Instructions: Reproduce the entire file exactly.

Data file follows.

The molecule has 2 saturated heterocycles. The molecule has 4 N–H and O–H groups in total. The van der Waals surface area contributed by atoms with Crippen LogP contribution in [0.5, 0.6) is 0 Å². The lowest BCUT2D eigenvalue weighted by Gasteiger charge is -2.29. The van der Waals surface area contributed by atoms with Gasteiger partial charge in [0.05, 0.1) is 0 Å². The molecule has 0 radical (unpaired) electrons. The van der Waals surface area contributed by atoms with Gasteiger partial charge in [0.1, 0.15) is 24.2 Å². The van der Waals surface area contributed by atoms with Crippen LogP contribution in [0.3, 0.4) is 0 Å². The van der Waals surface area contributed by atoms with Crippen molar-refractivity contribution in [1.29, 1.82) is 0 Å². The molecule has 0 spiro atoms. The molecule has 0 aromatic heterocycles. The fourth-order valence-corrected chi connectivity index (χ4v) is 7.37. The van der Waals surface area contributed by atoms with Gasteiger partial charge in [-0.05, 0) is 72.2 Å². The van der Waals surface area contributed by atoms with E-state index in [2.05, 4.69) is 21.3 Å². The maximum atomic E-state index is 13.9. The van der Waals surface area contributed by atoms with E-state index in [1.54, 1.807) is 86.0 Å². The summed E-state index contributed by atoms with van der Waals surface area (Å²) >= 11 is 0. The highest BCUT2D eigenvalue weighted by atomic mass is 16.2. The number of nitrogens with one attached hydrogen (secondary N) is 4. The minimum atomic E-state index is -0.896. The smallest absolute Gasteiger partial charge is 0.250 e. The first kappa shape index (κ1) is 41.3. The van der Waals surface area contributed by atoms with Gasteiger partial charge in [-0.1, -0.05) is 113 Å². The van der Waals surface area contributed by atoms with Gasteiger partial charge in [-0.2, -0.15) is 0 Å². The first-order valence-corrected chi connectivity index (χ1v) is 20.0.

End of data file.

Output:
The molecule has 2 saturated heterocycles. The molecule has 4 N–H and O–H groups in total. The van der Waals surface area contributed by atoms with Crippen LogP contribution in [0.5, 0.6) is 0 Å². The lowest BCUT2D eigenvalue weighted by Gasteiger charge is -2.29. The van der Waals surface area contributed by atoms with Gasteiger partial charge in [0.05, 0.1) is 0 Å². The molecule has 0 radical (unpaired) electrons. The van der Waals surface area contributed by atoms with Gasteiger partial charge in [0.1, 0.15) is 24.2 Å². The van der Waals surface area contributed by atoms with Crippen LogP contribution in [0.3, 0.4) is 0 Å². The van der Waals surface area contributed by atoms with Crippen molar-refractivity contribution in [1.29, 1.82) is 0 Å². The molecule has 0 spiro atoms. The molecule has 0 aromatic heterocycles. The fourth-order valence-corrected chi connectivity index (χ4v) is 7.37. The van der Waals surface area contributed by atoms with Gasteiger partial charge in [-0.05, 0) is 72.2 Å². The van der Waals surface area contributed by atoms with E-state index in [2.05, 4.69) is 21.3 Å². The maximum atomic E-state index is 13.9. The van der Waals surface area contributed by atoms with E-state index in [1.54, 1.807) is 86.0 Å². The summed E-state index contributed by atoms with van der Waals surface area (Å²) >= 11 is 0. The highest BCUT2D eigenvalue weighted by atomic mass is 16.2. The number of nitrogens with one attached hydrogen (secondary N) is 4. The minimum atomic E-state index is -0.896. The smallest absolute Gasteiger partial charge is 0.250 e. The first kappa shape index (κ1) is 41.3. The van der Waals surface area contributed by atoms with Gasteiger partial charge in [-0.1, -0.05) is 113 Å². The van der Waals surface area contributed by atoms with Gasteiger partial charge in [-0.2, -0.15) is 0 Å². The first-order valence-corrected chi connectivity index (χ1v) is 20.0.